Curariform Agents

The following article is from The Great Soviet Encyclopedia (1979). It might be outdated or ideologically biased.

Curariform Agents

 

substances of the muscle relaxant group that, like curare, block neuromuscular transmission.

The curariform agents include the curarines (curare alkaloids) and other alkaloids and synthetic compounds that exert an analogous effect: relaxing first the mimetic musculature and the muscles of the pharynx, then the muscles of the neck and extremities, and finally paralyzing the respiratory musculature (especially the diaphragm).

Curariform agents are administered mainly parenterally (usually intravenously; more rarely, intramuscularly) in surgical practice and mainly enterally (that is, by mouth) with nervous diseases, in order to counteract elevated tonus of the skeletal muscles. The degree to which motor activity is diminished (from insignificant changes to the complete relaxation of all muscles and the cessation of breathing) depends on the dosage.

Parenterally administered curariform agents of short-term effect (5–15 min), such as Ditilin (suxamethonium iodide), are used in medical practice to perform short-term manipulations (for example, intubations, setting dislocations, and repositioning bone fractures). Longer operations are possible with drip or fractional dosing. Curariform agents with a somewhat longer lasting effect (20–40 min), such as d-tubocurarine chloride and Diplacin, are used for operations on organs of the thoracic and abdominal cavities when rapid and complete exclusion of the respiratory muscles is necessary. Decamethonium and Anatruk-sonii (truxipicurium iodide), which have only a slightly inhibitory effect on respiration, are used for operations on the abdominal cavity and the extremities. Curariform agents with a prolonged effect (60–120 min and more), such as Imbretil and Anatruksonii (in large doses), are used for long operations and in the treatment of tetanus.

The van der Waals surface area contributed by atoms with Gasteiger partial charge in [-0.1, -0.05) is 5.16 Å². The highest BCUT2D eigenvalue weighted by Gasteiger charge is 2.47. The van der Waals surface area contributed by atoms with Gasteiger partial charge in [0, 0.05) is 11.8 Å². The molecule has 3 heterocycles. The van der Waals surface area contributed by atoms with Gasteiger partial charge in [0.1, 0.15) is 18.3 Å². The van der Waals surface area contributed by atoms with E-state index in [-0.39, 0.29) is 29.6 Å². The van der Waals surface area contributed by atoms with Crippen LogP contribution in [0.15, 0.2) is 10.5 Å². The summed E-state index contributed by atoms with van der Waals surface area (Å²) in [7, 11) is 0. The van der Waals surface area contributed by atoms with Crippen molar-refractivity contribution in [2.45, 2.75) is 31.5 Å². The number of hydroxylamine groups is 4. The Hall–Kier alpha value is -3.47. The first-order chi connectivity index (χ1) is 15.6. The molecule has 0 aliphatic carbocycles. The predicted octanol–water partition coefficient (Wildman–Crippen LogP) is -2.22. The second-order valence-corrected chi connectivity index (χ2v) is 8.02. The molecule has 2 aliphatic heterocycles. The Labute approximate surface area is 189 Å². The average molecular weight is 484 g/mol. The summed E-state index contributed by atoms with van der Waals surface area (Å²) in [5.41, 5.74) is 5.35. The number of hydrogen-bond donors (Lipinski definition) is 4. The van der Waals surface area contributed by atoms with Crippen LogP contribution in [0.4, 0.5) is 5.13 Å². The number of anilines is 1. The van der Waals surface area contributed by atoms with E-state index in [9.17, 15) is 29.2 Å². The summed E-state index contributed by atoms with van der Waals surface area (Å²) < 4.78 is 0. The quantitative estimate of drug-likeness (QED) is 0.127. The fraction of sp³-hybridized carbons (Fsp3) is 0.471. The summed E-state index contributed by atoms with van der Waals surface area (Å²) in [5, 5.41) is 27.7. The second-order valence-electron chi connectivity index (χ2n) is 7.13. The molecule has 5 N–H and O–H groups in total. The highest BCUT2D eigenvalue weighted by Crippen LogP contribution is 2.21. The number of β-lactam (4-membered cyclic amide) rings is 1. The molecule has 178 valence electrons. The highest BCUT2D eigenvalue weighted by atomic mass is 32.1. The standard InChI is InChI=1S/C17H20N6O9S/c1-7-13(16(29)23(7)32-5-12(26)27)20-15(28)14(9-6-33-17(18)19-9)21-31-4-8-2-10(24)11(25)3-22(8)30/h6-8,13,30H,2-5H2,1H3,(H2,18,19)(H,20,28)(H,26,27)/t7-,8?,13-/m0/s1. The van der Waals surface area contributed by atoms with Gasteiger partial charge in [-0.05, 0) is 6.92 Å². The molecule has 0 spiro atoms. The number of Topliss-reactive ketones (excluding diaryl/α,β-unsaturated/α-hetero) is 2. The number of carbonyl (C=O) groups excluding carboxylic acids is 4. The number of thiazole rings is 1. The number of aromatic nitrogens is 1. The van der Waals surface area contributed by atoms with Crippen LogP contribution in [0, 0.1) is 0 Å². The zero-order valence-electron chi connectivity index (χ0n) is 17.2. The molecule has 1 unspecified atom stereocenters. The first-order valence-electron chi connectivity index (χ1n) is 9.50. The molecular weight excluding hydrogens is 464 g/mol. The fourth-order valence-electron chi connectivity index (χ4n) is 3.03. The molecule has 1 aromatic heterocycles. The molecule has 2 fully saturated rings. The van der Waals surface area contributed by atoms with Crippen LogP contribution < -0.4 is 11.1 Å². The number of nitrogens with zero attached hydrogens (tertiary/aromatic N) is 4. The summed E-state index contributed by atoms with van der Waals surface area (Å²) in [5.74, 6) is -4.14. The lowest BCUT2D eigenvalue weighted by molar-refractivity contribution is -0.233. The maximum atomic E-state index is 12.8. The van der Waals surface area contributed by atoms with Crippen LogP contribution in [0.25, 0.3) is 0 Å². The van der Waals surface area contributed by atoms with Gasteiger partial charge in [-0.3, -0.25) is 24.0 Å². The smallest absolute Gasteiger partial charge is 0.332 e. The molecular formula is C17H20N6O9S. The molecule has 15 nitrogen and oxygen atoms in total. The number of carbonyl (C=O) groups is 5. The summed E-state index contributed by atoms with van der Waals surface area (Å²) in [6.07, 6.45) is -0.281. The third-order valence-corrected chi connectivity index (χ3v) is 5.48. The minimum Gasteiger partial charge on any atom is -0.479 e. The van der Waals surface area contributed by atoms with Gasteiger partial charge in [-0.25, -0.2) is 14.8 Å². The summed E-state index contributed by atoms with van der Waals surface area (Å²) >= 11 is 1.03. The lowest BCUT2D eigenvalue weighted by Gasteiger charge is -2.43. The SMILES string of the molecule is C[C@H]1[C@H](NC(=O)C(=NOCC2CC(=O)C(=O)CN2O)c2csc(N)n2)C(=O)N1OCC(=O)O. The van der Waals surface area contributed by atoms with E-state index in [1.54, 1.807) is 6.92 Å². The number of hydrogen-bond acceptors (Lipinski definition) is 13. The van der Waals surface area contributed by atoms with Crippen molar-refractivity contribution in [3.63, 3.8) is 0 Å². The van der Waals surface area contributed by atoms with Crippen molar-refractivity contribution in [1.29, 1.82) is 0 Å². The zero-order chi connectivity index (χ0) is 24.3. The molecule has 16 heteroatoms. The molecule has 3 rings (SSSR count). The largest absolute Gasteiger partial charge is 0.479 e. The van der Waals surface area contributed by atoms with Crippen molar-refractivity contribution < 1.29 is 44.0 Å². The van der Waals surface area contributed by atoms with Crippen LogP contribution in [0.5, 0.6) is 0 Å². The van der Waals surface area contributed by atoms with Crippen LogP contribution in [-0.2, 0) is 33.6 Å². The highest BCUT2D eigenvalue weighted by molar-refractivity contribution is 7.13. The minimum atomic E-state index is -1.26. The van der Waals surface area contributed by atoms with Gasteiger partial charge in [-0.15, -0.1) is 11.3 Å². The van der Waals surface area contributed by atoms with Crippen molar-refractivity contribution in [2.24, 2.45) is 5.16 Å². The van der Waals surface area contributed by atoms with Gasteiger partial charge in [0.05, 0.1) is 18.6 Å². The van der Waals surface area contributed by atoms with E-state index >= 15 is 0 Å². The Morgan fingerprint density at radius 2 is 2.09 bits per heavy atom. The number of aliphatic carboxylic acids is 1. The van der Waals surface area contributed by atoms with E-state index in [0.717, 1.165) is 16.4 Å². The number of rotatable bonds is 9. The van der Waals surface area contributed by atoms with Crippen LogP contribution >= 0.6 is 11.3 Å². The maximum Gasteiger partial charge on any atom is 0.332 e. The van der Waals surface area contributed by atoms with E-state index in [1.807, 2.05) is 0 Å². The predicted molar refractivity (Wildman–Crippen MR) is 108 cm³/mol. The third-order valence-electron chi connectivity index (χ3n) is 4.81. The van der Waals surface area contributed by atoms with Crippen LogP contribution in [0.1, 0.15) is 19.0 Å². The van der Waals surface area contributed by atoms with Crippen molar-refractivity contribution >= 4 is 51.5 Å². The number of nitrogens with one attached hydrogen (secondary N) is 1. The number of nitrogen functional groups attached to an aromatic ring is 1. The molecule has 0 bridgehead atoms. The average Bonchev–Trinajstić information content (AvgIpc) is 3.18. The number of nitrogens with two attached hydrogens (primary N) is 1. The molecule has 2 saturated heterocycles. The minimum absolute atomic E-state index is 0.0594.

The group of preparations that are active when taken internally includes condelphine and methyllycaconitine hydroiodide, which are long lasting and depress respiration minimally. The curariform agents (with the exception of Ditilin) are contrain-dicated with diseases of the kidneys. Increased sensitivity to Ditilin may be observed with liver diseases. All curariform agents are contraindicated with myasthenia.

REFERENCES

Zakusov, V. V. Farmakologiia, 2nd ed. Moscow, 1966.
Mashkovskii, M. D. Lekarstvennye sredstva, 7th ed. Moscow, 1972.
Kharkevich, D. A. Farmakologiia kurarepodobnykh sredstv. Moscow, 1969.

P. A. SHAROV

The Great Soviet Encyclopedia, 3rd Edition (1970-1979). © 2010 The Gale Group, Inc. All rights reserved.